Thursday was the first truly relaxed day of my trip, and not just because the only major item on my agenda was visiting Yutoku Inari Shrine.
The previous evening, I’d replied to the message my quasi-ex sent, having included a dozen pictures of my Kyushu trip thus far with neither captions nor an explanation. “I’m going to say more when I know what to say,” I told my trusted confidante and perpetual travel pal Dora, who’s been through more than her fair share of romantic ambiguity, and who affirmed my decision for better or for worse.
I felt relaxed as I boarded the Yutoku Inari-bound bus near Kashima Station, reading about the history of the site (it was built in 1688 to protect Edo’s interests in Kyushu, with Nagasaki being, at the time, the only place in Japan where foreigners permitted and thus a point of concern) as the towering torii that marked its entrance drew nearer. And I felt free, because I was reading about Japan—I was in Japan—instead of watching self-help videos on YouTube.
Rainbows and Butterflies
There were rainbows in my head and no butterflies in my stomach any longer (thank god), but the scene at the shrine’s entrance was certainly not as sunny as the sky just overhead. A massive bus filled with mainland Chinese tourists had just unloaded; they rushed in unison toward the main staircase of the main building in a way that makes rush hour in the Shanghai Metro seem like a slow walk on the beach.
The light was indeed excellent, however, and I wanted to get at least one selfie, preferably in a place where dozens of bumbling simpletons weren’t going to knock my tripod over. I crossed the small river in front of the shrine and climbed the steep staircase of a nearby park—this proved to be the perfect vantage point, especially as the sun came up over the top of the evergreens on the hillside and showered down on my face.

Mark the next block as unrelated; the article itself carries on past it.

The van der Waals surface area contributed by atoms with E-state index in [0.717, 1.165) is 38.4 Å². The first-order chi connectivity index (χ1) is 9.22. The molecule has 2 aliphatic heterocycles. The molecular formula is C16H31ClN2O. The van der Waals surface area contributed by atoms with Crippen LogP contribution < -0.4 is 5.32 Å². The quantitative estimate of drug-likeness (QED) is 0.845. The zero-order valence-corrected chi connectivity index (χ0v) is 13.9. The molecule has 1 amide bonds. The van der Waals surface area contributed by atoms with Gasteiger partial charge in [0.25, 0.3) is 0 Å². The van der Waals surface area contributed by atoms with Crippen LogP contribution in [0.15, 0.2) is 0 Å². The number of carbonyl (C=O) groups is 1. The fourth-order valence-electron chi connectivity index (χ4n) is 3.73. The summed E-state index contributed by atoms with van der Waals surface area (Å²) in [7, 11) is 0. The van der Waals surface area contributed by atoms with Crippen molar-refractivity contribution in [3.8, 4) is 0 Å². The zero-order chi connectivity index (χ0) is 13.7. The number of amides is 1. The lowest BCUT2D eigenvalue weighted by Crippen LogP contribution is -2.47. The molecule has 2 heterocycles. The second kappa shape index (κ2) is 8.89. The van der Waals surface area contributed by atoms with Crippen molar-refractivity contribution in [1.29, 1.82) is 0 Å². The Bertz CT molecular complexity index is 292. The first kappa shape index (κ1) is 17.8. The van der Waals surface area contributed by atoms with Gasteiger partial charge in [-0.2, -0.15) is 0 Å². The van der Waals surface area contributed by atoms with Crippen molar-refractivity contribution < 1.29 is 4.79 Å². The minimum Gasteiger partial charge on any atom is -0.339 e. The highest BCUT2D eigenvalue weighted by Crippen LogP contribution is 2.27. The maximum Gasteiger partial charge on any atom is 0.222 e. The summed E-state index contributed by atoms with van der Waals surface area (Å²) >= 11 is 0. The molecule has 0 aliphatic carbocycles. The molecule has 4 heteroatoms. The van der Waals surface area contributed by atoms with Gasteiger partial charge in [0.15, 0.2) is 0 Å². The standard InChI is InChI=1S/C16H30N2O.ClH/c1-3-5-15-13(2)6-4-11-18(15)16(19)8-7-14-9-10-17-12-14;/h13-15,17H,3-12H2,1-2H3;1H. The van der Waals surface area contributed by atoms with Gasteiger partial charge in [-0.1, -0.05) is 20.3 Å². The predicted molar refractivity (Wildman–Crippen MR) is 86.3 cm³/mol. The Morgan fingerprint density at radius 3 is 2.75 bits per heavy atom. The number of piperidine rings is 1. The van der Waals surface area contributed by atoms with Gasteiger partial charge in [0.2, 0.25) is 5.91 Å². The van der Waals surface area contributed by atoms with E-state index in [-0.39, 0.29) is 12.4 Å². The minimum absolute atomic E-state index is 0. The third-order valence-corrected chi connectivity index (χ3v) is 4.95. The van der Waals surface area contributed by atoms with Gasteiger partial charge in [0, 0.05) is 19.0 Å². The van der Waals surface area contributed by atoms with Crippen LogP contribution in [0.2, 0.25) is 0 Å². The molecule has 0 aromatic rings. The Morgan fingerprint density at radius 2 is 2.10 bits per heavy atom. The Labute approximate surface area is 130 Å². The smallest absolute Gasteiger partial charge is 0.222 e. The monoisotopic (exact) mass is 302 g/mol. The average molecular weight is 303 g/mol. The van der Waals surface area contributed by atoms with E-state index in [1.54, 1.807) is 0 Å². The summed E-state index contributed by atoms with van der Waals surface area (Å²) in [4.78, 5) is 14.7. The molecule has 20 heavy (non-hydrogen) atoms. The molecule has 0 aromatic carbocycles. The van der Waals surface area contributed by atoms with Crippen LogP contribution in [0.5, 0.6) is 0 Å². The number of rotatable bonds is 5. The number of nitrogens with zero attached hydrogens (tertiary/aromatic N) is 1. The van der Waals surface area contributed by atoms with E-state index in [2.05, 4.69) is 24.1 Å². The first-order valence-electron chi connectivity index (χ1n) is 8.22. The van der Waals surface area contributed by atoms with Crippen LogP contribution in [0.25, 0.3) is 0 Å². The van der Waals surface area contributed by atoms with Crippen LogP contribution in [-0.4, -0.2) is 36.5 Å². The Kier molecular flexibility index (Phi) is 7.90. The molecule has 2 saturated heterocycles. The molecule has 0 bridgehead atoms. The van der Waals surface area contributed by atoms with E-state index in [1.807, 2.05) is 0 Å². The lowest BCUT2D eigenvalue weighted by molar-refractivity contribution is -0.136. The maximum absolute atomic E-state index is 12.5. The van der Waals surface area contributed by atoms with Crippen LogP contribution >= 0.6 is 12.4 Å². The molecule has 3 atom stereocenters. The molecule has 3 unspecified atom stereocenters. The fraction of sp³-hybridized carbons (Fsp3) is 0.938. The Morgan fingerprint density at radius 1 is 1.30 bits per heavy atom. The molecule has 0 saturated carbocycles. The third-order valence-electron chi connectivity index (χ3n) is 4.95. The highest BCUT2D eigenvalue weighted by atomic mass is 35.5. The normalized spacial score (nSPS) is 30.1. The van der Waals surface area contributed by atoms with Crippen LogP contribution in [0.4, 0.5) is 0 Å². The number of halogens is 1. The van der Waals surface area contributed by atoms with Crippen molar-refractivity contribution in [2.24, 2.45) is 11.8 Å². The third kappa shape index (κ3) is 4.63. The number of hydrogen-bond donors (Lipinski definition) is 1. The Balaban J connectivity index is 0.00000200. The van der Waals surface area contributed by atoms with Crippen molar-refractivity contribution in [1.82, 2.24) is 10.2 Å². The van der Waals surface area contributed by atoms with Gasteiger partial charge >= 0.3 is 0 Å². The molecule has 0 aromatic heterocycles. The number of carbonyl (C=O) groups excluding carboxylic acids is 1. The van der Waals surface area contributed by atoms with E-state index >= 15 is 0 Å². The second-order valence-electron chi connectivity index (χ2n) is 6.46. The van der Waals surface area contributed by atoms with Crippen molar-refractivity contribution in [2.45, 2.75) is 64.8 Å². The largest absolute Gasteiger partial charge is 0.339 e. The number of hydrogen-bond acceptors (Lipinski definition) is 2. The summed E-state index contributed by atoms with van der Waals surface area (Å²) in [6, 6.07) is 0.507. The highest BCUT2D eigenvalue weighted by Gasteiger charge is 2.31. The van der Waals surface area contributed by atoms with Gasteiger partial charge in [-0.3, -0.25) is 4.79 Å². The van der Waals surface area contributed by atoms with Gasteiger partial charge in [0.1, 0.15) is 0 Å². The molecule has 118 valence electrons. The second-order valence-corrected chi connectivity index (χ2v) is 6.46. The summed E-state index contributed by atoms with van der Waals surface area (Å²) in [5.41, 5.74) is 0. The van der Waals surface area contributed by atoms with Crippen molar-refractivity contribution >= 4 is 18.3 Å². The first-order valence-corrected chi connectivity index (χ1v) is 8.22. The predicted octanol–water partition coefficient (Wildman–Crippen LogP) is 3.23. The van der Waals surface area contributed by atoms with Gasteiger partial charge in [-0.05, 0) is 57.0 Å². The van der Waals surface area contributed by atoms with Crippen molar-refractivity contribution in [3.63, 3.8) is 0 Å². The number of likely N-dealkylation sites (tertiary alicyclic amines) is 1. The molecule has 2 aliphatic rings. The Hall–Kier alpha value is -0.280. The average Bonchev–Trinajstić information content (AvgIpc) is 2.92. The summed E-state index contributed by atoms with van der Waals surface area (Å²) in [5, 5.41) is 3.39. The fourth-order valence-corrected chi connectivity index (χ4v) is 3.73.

Which is to say that by the time I crossed back over to Yutoku Inari Shrine, whose gate-shaded trail is both more treacherous and less extensive than the one of Fushimi Inari Taisha in Kyoto, I felt less creative pressure than I had when I attempted to ascend it an hour before. I also noticed that the farther up I went the fewer bus tourists there were, which wasn’t so much expected as it was re-affirming: I’d made the right decision to wait and gather myself.
When I reached the summit, where a panorama of Kashima and the sparkling sea awaited, another sort of affirmation was on my mind. But rather than indulge my anxiety as I’d become wont to do in the preceding weeks and months, I focused: On the sound of the glass chimes that encased the walkway leading to the shrine’s highest enclosure; on my breath and how it derived and returned from the cool wind blowing my way.
At the top I saw a half-eaten, completely rotten pomegranate husk, which hearkened back to one I’d seen on the path beneath me while exploring Fukuoka’s Gion district on Monday morning. I once again declined to fixate too much on what the symbolism of this could be, apart that it was the second time I’d seen it (if I see it a third time, I might have to look deeper).
While I’d raced to the top of Yutoku Inari Shrine, I took my time a bit more going down, admiring not only the various pieces of fox paraphernalia housed inside the vermillion shelters along the path, but the dramatic discrepancy between the gates themselves. Some were smooth and newly-painted, while others were covered in splinters and as grey as ancient volcanic ash.
I thought more about how this particular Inari Shrine compared to Kyoto’s (it didn’t, except in the most superficial ways), and about my experience at the so-called Fox Village in February, which had left me more horrified than hopeful about the state in which the animals lived. If I’m honest, I wasn’t sure why this particular site had become such a hot commodity for tourists in Kyushu, apart perhaps from its proximity to Nagasaki.